Friday, November 29, 2013

Black Friday - are you part of the one percent? recently published an Associated Press article about Black Friday altercations at a Walmart in Tazewell, Virginia. Since it's the AP, and I don't feel like paying by the word, I'll confine myself to quoting from the comments to the article.

There is absolutely no reason ever to go to Wal-Mart. And if you need proof, here it is....

Walmart shoppers haven't evolved since ancient times....

Gunfight at the white trash corral....

You know these men have to be white, or the AP would have never picked up the story. Go onto youtube later, and see what happens at all of the ghetto Walmarts across the country. See how many people are trampled and assaulted, or even worse.

Isn't it interesting that you see a lot of references to "white trash" and "ghetto" when talking about Walmart customers, but not when talking about...say...Target customers?

After all, as Ryan McMaken noted in a 2008 article:

This loathing of Wal-Mart as unique among big-box retailers is perennially on display as Home Depots and Targets are opened with little to no opposition while Wal-Marts are rewarded with a bevy of anti-Wal-Mart yard signs and protests across the countryside.

While the sheer volume of anti-Wal-Mart articles, books, and documentaries are no doubt a factor, Wal-Mart's woes can also be traced to another phenomenon: its catering to low-income customers.

Alone among major retailers, Wal-Mart is primarily identified with small towns and low-income shoppers. One often hears jokes about unwed mothers shopping at Wal-Mart and about the long lines endured while some customer at the front of the line fumbles with her WIC vouchers.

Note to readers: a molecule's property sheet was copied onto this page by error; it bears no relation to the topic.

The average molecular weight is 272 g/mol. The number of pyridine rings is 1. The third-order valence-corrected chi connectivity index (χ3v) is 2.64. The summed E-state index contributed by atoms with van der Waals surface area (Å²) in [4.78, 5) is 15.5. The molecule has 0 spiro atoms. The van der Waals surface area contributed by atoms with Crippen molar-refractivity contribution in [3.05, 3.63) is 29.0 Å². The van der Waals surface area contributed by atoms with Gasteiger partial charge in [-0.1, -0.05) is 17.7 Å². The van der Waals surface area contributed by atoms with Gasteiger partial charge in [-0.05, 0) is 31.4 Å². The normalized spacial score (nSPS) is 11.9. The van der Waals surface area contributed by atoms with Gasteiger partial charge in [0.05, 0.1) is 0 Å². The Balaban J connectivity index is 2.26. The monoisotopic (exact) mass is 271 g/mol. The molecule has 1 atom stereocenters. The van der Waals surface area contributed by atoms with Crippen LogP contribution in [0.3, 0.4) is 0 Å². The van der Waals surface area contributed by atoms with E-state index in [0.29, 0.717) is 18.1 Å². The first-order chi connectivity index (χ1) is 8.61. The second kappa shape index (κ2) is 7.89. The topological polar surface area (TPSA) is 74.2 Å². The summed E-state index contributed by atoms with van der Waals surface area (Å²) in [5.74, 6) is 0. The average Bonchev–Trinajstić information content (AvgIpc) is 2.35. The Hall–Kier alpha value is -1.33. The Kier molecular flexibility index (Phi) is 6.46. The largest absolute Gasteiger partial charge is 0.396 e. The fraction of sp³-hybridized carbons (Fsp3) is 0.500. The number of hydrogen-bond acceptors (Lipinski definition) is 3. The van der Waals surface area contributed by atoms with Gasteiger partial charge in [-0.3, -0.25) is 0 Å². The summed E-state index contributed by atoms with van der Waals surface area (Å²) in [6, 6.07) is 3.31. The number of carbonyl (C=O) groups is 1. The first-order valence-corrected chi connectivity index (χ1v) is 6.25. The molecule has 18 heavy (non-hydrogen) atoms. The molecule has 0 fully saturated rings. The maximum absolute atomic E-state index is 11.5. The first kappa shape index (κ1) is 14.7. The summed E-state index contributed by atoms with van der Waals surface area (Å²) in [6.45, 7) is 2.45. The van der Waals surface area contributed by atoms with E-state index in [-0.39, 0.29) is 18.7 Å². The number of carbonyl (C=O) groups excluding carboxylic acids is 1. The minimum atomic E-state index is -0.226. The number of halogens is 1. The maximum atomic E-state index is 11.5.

McMaken's piece was entitled "Class War and Wal-Mart" (the store subsequently changed its branding). It notes that the difference between Walmart and Target is confined to its customers, and not to the way in which the two companies do business.

If we look deeper, we find that Target, Home Depot, Kmart, and others engage in more or less identical labor and retailing practices as Wal-Mart. Target's average wages are no higher than those of Wal-Mart. Target's health care options are no more lucrative. Target imports foreign goods just as much as any other retailer (including Wal-Mart) yet this seems to trouble few. Few big-box stores pay their sales associates "high" wages, and all rely on keeping costs low by finding the least expensive (imported or otherwise) goods available.

So the hatred of some toward Walmart is not primarily motivated by the company itself, but by the people who shop there, which is why People of Walmart is so popular (and why that blog is associated with blogs such as "WTF Tattoos" and "White Trash Repair").

And make no mistake - at least as of 2005, there were clear differences between Walmart shoppers and Target shoppers:

But let us at least create the appearance of propriety by first discussing some findings by consumer shopping analyst Scarborough Research:

Target-exclusive shoppers are more likely to be female, younger and richer. For example, Target-exclusives had an average household income of about $85,000, compared to $57,000 for Walmart-exclusives, according to a 2005 survey.

Walmart-exclusives are most likely to also be in the checkout lanes at Dollar General, Family Dollar and Big Lots, while Target-exclusives are hitting up Nordstrom, Macy’s, Costco and Mervyn’s.

Walmart is big in smaller and Southern markets, while Target performs best in larger urban areas.

It's ironic - or perhaps it isn't - that at the same time some were chanting "Occupy" and criticizing the 1%, they were amusing themselves by looking at funny pictures of poor Southerners with big butt cracks. They justified it by saying that they were opposed to the evil corporate management at Walmart, but you didn't see a lot of pictures of Mike Duke and Bill Simon floating around - just their poor, dirty, trashy, ghetto customers.

When you make fun of the 99%, aren't you part of the 1%?
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